The Risks of Maneuvering Speed Myths
It turns out that our early training on maneuvering speed was badly over-simplified. The truth is that you can't move all the controls to the stop and it isn't the same as gust penetration speed. Here's the unvarnished truth about Va.
Sure, we know what maneuvering speed is, we learned it in private pilot ground school. You know, Va—Design Maneuvering Speed. "This is the maximum speed at which the limit load can be imposed (either by gusts or full deflection of the control surfaces) without causing structural damage."
That's the definition straight out of the old Flight Training Handbook. Older versions of the Pilot's Handbook of Aeronautical Knowledge, another heavily-relied upon source of aviation information and a flight instructor favorite, defined Va as "The rough air speed and the maximum speed for abrupt maneuvers." Legions of pilots learned these definitions during their primary training.
We were comforted by the knowledge that if we just slowed down to Va, in rough air or during maneuvers, the wings would unload and stall before we bent or broke the airplane.
It turns out that we were rather badly mislead.
Has Something Changed?
The issue at hand is not so much that Va has changed, but rather that some of the definitions we learned during primary ground school were (and are) purposely simplified in order to ease the learning process. Usually, these simplifications cause no harm. That is not so with maneuvering speed.
It took a tragic event to bring a significant training deficiency to the surface.
The in-flight breakup of American Airlines flight 587, in late 2001, was the event that taught a lot of pilots that what they had been told about maneuvering speed was terribly incomplete.
An Airbus 300 had just departed JFK when it encountered wake turbulence from a previously departing Boeing 747. Counteracting the wake turbulence, the Airbus First Officer used alternating full rudder inputs to control the airplane. These inputs caused the aerodynamic loads on the tail to be twice as high as the structure's load limit.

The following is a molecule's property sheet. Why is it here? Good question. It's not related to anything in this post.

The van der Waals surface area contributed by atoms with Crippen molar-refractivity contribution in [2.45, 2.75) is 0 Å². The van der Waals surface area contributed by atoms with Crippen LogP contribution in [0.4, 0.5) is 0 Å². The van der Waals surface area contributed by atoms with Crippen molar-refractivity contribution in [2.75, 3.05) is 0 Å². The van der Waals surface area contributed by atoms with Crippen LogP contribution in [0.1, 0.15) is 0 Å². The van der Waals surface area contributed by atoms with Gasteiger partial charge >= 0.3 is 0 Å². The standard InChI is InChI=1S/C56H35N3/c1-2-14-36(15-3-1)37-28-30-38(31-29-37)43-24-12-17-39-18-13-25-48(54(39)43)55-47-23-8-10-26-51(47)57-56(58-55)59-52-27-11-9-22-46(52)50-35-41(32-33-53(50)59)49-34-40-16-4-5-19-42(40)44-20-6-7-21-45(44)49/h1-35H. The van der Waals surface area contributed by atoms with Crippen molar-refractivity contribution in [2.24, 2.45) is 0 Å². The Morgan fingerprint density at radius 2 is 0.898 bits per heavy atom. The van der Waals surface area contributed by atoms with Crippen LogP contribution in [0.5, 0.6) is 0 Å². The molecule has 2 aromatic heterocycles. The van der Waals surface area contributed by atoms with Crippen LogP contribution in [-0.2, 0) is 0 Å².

What was stunning to many pilots was that the tail broke off the Airbus when it was flying well below its Design Maneuvering Speed, a speed which at or below, according to many aircraft flight and training manuals, it is safe to use full and abrupt control travel without exceeding the aircraft's structural limits.
Say It Ain't So
Surprisingly, to nearly every pilot, Va is not a speed which at or below the pilot is allowed full unrestricted control surface movement without the danger of structural damage or failure. Another big surprise is that it should never be considered a gust penetration speed. The old Flight Training Handbook only hinted about this little bit of very important information: "Regardless of speed held, there may be gusts that can produce loads which exceed the load limits."
The actual truth is significant and two-fold: Only when Va equals Vs times the square root of the load factor will the aircraft stall in a nose up pitching maneuver at or near its load limit factor. Moreover, any time the value of Va is greater than the value of VS times the square root of the load factor, as is often the case, the loads imposed by the maneuver or gust need to remain along a single rotational axis, otherwise the aircraft's load limits will be exceeded.
The reader may be saying to herself, "What the expletive? That's not what I learned." Unfortunately the cause of most misunderstandings pilots have concerning Va are the over simplifications taught during primary flight training.
Part 23 Regulations
A devil does exist in the details. Part 23 regulations do require an aircraft to have adequate strength for a full control deflection below VA, but the regulations do not require the aircraft design to withstand full control deflection in one direction followed by another full control deflection in the opposite direction, even when operating below Va.